Vegan non-profit Evolve Our Prison Farms (EOPF) is working to implement change after a recent government ruling allowed the return of prison farms in Canada. These farms previously saw prisoners raising livestock for slaughter and even now, sees inmates working in onsite abattoirs.
Canada’s new federal budget allocated $4.3 million toward the reintroduction of prison farms in Kingston, Ontario. Previous meat and dairy operations saw prisoners forcibly impregnating cows, separating calves from their mothers, and sending cows and calves off to slaughter. Further, some prisoners were trained at onsite slaughterhouses, one of which is still in operation.
The new model will see similar operations, however, this time involving goat dairy. Initially, 400 goats will be used to produce milk; these dairy products will then be sold to a Chinese infant formula factory.
While advocates for the prison farms argue that this work helps inmates gain “valuable life skills”, EOPF believes these programs worsen the well-being of inmates and increases the risk of violent behaviour.
Instead, the group propose a plant-based agriculture program, which would see prisoners growing their own fruit and vegetables. Calvin Neufeld, founder of EOPF, spoke with LIVEKINDLY about the initiative. “Teaching prisoners to exploit and slaughter animals is neither therapeutic nor rehabilitative,” Neufeld explained. “A plant-based model is said to teach responsibility and empathy without the exploitation of animals.”
Supporters of the conventional prison farms argue that the animal-based farming provides food to local areas. However, the ‘evolved’ model “generates more food, of higher nutritional value, at a fraction of the cost,” says Neufeld.
Other supporters of the animal farming told CBC News that the animal involvement offered a “real sense of personal responsibility” to inmates. EOPF agreed that caring for animals can nurture these feelings, and proposes a sanctuary-based system as an alternative. In this case, inmates would care for and tend to animals without using them for food products. Neufeld stated that in terms of animal involvement, “sanctuary is the only non-violent option.”
On a leaflet supplied by EOPF, Dr. Kendra Coulter of Brock University said this proposal would bring “positive social, interpersonal and environmental outcomes”, as well as “more empathetic and humane employment.”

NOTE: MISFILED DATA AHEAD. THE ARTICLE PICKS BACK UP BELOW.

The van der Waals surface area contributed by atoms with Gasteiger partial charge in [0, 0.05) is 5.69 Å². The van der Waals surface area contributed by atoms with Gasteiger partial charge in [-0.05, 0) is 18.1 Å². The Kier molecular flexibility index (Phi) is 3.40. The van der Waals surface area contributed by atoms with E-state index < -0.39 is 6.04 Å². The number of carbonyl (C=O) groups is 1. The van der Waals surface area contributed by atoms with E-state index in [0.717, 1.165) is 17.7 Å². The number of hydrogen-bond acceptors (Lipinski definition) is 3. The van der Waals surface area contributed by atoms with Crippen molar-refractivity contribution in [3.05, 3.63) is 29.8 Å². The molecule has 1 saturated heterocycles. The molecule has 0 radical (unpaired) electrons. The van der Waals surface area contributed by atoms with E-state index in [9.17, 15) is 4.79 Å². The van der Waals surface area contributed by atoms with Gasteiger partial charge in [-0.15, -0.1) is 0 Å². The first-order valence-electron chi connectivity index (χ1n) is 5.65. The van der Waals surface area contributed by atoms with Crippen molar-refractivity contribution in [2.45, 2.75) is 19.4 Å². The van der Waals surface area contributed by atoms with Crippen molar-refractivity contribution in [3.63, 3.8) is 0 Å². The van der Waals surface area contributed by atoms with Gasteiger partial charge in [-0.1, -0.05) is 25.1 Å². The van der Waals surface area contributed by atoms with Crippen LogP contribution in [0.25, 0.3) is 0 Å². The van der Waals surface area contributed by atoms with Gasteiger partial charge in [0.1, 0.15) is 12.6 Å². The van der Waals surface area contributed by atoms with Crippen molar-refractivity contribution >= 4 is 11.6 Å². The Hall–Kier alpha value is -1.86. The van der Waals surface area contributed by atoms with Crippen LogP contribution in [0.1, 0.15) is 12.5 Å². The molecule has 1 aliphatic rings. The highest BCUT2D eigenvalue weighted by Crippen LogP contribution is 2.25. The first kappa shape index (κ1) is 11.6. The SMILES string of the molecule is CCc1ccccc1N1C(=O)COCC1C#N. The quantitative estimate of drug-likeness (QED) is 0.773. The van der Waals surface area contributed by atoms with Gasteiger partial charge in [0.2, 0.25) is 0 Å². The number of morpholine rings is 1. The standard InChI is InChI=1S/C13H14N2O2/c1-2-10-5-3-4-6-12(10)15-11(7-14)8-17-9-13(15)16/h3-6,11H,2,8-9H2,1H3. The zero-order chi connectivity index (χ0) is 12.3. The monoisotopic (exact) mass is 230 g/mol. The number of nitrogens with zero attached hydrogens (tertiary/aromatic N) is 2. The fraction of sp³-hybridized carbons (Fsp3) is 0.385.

Dianne Drowling of committee Save Our Prison Farms told CBC News that some viewed the animal farming system as “good employment training, or as a rehabilitation program, particularly through working with animals.” However, during a 2010 CTV News speech in Toronto, the then-Public Safety Minister Vic Toews admitted that less than one percent of prisoners who worked on the farms went on to find work in an agricultural setting, according to an article in the Times Colonist.
An EOPF media release detailed that the current farming program is “devastating to the environment, detrimental to human health, and in the context of prisons, counterproductive to rehabilitation.”
In contrast, EOPF believes the advantages of ‘evolved farming’ would include stronger rehabilitation, ecological sustainability, better-connected communities, and local, healthy food security.
It’s not just EOPF that is interested in change. The organization launched an informal survey whereby prisoners at federal penitentiaries gave feedback on the prison farms. One-hundred and forty-three responses were returned, of which only 28% favoured the implementation of dairy farms in their prison. Notably, “a full 50% selected sanctuary and plant-based agriculture as their top choice,” Neufeld revealed.
One prisoner included a handwritten statement with their survey, saying, “It would be nice to see a farm system based on Loving Kindness and not exploitation & slaughter. I personally could not be present in any area where animals are being killed. I have suffered a trauma so profound because of the offense I committed that just the thought of seeing any living thing die is unthinkable to me.”
EOPF’s proposed alternative aims to address these concerns, holding a focus on “the intersection of environmental, animal, and prisoner justice.” Neufeld explained that the recent ruling involved a feasibility study undertaken by consultants who worked in the dairy sector. Additionally, the Prison Farm Advisory Panel appointed by the government was made up of eight members, five of which are dairy, goat, or beef farmers.
Neufeld said, “there needed to be a voice at the table” for the animals and felt there was a “tremendous opportunity to reshape the focus and function of prison farms.”
“We have done everything possible to influence the process in favour of plant-based agriculture (which could be enhanced by farmed animal sanctuary) rather than animal agriculture,” he said.
Neufeld stated the plant-based proposal challenges “embedded tradition and unquestioned expectation,” however, the group remain focused in their commitment to end animal use in Canadian prison systems and will fight “for as long as it takes.”
The public is encouraged to write or phone relevant politicians. More information is available here.